“I’m not going to let you play the martyr, Fate. What happened was both of our faults and I’ve accepted responsibility for my part in it. But it’s behind us now. Come to dinner tonight with me and we can talk.”
He was really going to try and place some of the blame for his cheating on her.
Fate shook her head. “No, thank you.”
She wondered why Gwen hadn’t made her great escape yet. Instead of ducking out of this excruciatingly uncomfortable confrontation, the woman seemed to be standing closer to Fate as if she were prepared to leap in front of her if necessary.
“You’ve made your point.” Trevor’s voice rose and he reached for her arm. “If you think I’m going to pay for your mother’s—”
“Stop. Just stop. Please.” She jerked out of his grasp and held her hands up. “I don’t want to go to dinner and I don’t want to talk. Just go. Please.”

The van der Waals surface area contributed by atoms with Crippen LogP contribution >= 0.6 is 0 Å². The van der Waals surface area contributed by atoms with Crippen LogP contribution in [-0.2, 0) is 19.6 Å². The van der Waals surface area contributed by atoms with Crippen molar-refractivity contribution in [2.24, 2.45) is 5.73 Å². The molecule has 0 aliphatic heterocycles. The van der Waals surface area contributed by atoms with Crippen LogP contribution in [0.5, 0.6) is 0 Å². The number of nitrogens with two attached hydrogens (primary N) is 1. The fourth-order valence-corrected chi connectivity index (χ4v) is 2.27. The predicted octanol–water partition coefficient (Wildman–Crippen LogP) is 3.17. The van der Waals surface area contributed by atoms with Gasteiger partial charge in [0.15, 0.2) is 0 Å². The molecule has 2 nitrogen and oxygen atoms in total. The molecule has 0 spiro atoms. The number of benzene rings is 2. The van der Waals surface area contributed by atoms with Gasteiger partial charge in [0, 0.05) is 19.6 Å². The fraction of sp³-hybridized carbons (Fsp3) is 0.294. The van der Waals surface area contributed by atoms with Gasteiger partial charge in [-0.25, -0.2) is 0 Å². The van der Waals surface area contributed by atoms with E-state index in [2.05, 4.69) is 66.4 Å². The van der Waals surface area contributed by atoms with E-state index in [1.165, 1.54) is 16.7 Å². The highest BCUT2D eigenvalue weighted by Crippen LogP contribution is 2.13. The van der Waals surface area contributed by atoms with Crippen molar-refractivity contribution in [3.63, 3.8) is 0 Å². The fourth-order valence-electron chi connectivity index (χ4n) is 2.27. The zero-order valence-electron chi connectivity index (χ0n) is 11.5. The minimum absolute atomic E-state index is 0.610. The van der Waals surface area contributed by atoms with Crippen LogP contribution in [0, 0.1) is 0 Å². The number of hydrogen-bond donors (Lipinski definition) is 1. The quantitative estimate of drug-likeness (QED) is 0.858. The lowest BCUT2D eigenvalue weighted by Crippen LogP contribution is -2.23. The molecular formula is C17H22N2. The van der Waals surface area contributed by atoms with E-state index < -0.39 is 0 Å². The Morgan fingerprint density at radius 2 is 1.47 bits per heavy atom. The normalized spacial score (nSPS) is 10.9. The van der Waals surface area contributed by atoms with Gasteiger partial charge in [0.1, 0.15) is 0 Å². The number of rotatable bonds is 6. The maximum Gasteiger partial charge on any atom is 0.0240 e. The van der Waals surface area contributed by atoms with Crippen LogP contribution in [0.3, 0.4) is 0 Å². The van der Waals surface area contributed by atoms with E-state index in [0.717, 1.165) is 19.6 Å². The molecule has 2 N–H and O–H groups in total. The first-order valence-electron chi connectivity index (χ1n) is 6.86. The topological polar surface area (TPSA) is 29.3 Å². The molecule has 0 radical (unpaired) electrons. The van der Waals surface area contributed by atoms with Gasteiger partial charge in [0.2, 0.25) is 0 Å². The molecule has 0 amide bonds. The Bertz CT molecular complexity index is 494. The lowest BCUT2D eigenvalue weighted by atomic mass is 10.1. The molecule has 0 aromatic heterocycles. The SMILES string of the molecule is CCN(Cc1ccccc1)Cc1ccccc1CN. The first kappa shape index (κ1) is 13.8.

The last thing she wanted was for her mother’s stint in rehab to be made public knowledge to the only friend she’d made so far. Not that Gwen seemed terribly judgmental, but it was private and Fate wanted to keep it that way.
Trevor’s jaw ticked and he narrowed his eyes at her. “I want to make sure we’re clear. What happened in the Hamptons will not ever happen again. I am ready to move past it, but if you can’t, then you’re right. We are done. And by done, I mean I won’t pay another penny for your mom’s medical care and you can both live in a crack den for all I care. You need to think long and hard about what you’re walking away from, Fate. You sure you’re prepared to do this?”
Eying him carefully, cataloguing every inch of him—from his narrow waist in tailored khaki pants and neatly tucked and pressed pale-blue oxford shirt—Fate tried to remember what she had ever seen in him. He went after what he wanted, and that had once been a quality she admired. Now, she realized that he believed himself entitled to what he wanted just because, and that was no longer an attractive character trait as far as she was concerned.